Mid-Market Buyout Private Equity

Public Pension Plan, Switzerland | Spring 2019

Engagement at a glance

A Swiss public pension plan was looking to invest in a mid-market buyout manager. Preferences: >EUR500m fund size, Fund IV onwards. Returns objectives: 10% - 15% net IRR. They were ideally looking for exposure to three continents (US, Asia, Europe), at least three sectors and more than 10-15 companies. Strong ESG credentials were preferred.

Client-specific Concerns

Although this investor was looking for mid-market buyout, early exploration concluded that it would be appropriate to consider some late-stage growth exposure based on their risk-return tolerance. The geographic and sector remit skewed the search towards the larger end of the fund spectrum. Consequently, a key concern was the extent to which returns were generated from financial engineering and high amounts of leverage among larger companies; this to be avoided from a risk perspective. Lastly, the client needed specific structures in order to make the investment viable in their jurisdiction and sector.



  • Sourcing, entry valuations and track record. Given the current top-cycle market conditions it was important to ensure strong sourcing channels, healthy entry valuations and low leverage levels. Certain teams are notably better at sourcing “off-market” deals at more attractive valuations. It was also crucial to assess track records over time/cycles and understand loss ratios in different economic environments. This included analysing how the manager handled underperforming investments to mitigate risks. A significant portion of due diligence focused on value creation levers of portfolio companies and the financial impact of operational improvements, to ensure a detailed understanding of the strategies.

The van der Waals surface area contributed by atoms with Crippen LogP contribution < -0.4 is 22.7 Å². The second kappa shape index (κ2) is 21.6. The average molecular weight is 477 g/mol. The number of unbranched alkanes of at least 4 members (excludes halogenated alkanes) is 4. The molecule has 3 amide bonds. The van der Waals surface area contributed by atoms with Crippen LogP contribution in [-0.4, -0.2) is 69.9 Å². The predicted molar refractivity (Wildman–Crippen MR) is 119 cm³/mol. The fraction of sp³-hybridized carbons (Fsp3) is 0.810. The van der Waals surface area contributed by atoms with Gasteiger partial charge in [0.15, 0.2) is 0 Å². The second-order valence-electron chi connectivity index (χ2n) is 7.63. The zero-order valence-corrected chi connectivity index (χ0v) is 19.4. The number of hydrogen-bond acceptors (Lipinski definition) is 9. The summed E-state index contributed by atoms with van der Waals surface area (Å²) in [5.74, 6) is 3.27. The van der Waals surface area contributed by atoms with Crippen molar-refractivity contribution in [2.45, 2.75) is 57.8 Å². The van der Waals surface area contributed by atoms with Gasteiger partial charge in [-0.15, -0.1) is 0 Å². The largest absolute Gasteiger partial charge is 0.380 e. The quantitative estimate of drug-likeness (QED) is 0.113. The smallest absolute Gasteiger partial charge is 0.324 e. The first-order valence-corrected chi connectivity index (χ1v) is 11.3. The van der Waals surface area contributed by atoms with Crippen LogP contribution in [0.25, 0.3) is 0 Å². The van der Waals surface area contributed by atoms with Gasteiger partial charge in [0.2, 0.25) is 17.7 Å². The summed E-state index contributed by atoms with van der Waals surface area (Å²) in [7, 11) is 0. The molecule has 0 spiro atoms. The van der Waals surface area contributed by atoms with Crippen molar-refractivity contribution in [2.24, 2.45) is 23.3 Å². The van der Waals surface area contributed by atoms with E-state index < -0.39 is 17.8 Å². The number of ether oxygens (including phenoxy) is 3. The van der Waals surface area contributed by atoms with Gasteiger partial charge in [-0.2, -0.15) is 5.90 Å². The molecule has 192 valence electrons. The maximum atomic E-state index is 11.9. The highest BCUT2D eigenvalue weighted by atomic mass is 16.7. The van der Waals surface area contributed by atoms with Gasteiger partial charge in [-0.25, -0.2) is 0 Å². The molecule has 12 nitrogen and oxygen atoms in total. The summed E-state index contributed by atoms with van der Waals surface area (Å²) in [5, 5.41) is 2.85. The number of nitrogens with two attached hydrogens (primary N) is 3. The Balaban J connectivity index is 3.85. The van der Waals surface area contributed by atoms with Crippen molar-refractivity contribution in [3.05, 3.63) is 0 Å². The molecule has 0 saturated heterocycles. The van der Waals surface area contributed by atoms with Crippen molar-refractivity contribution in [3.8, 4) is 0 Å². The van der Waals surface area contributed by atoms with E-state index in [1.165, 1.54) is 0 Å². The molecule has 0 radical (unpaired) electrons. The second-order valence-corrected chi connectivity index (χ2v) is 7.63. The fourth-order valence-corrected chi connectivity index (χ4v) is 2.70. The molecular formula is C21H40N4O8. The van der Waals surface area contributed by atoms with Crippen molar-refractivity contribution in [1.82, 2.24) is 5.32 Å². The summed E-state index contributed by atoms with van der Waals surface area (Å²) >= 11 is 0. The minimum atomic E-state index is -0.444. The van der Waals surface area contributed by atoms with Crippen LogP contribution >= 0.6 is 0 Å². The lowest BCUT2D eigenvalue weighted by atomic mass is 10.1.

• Lowering costs and mitigating the J-curve. The 2-and-20 structure has been pretty consistent across time, but a number of managers were prepared to offer management fees below the 2% mark. The late-primary nature of some opportunities also meant that, while headline fees were 2% per annum, the remaining fund life was shorter than usual, reducing the blended fee reduced for the investor. Special attention was paid to ensure that hurdle rates stayed constant and that, if there was any American waterfall structure, adequate investor protections were in place. Alignment of interest was a high priority, not only in the form of GP commits (ranging from the traditional 1-2% to 10%) but also to how that commit was paid (cash, deferred fees etc). The assessment looked at how well carried interest was spread among team members and the vesting period, to ensure continuity.

  • ESG and diversity. ESG analysis has become an essential part of commercial due diligence in private equity; most PE managers at least have an ESG policy even if they are not signatories to bodies like the PRI. Yet some pay lip service while others truly pushed forward ESG agendas. In addition to understanding how ESG criteria fed into due diligence of companies we also looked at internal operational issues such as gender diversity.

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